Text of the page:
The UN reform aims at enlarging the Council to command greater respect, especially in the developing world.

Japan would not be able to press for membership on the basis of geographical diversity, or on the basis of being a developing state.

Moreover, expansion of the Security Council would require a revision to the UN Charter, supported by all five permanent members, as well as at least a two-thirds majority of the General Assembly. Tokyo, of course, has no qualms about changing the UN Charter, especially the enemy-nation clause that approves the use of force against the losing nations in World War II - Japan, Germany and Italy.

In principle, there is nothing objectionable about the Japanese Government's explanation: Japan's bid for permanent membership is based on its contributions to international peace.

Tokyo believes that having a permanent seat on the Council is natural given its financial contributions to the UN.

The Japanese Government argues it continues to have the largest programme for official development assistance (ODA), with support reaching some 160 countries in the world.

Currently, Japan contributes to nearly 20 per cent of the UN's general budget, more than any other country except the United States. As a result, the island country claims it should therefore have a say in the UN's inner councils commensurate with the size of its checks.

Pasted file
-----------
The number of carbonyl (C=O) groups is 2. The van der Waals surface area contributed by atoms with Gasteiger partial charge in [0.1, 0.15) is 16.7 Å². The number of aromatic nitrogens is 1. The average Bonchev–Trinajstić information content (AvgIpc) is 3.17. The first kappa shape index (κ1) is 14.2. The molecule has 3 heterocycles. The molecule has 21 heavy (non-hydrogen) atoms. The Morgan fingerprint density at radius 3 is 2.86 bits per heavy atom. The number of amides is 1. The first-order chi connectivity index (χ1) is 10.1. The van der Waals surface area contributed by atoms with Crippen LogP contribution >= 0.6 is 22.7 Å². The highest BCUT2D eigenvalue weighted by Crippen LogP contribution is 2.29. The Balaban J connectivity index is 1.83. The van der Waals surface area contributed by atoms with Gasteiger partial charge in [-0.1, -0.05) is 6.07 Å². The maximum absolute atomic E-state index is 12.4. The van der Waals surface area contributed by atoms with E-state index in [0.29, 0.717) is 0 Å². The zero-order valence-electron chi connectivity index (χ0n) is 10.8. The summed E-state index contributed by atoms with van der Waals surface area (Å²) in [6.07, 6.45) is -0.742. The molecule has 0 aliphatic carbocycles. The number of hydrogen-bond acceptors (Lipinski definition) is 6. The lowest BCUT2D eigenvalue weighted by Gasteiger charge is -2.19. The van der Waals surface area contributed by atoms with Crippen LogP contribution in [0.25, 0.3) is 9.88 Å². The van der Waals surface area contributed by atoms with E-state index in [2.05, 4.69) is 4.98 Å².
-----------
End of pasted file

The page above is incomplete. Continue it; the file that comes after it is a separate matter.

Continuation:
The country has in fact murmured "no taxation without representation."

In March 2000, younger, more impatient political leaders from the ruling Liberal Democratic Party even proposed using the country's economic power as leverage threatening to scale back Japan's ODA and reducing its voluntary contributions to the UN unless it is made a permanent member of the Council in the near future.

It has thus been slammed for resorting to "chequebook diplomacy."

Japan was also censured for pressuring aid recipients, mostly poorer developing nations in Africa, to cast their votes in favour of Japan.

When Japan's Hiroshi Nakajima ran for a second term as Director-General of the World Health Organization (WHO) in 1993, the elections were marred by a vote-buying scandal.

Although the country has aggressively used its financial clout to push for high-ranking jobs in the UN system in the past, it has failed to get the necessary support to clinch a permanent seat on the Security Council.

There is obviously a limit to what money can and cannot buy. Japan's unsuccessful bid for a permanent seat is an indication of where one could draw the line.

The permanent seats on the Council are not up for sale.

There should be no abusive linkage between contributions and attribution of the permanent seats.

In practice, Japan's bid for permanent Security Council membership has been a lightning rod for controversy, particularly in view of renewed calls for revising the war-renouncing Article 9 of its constitution as a stepping stone to membership.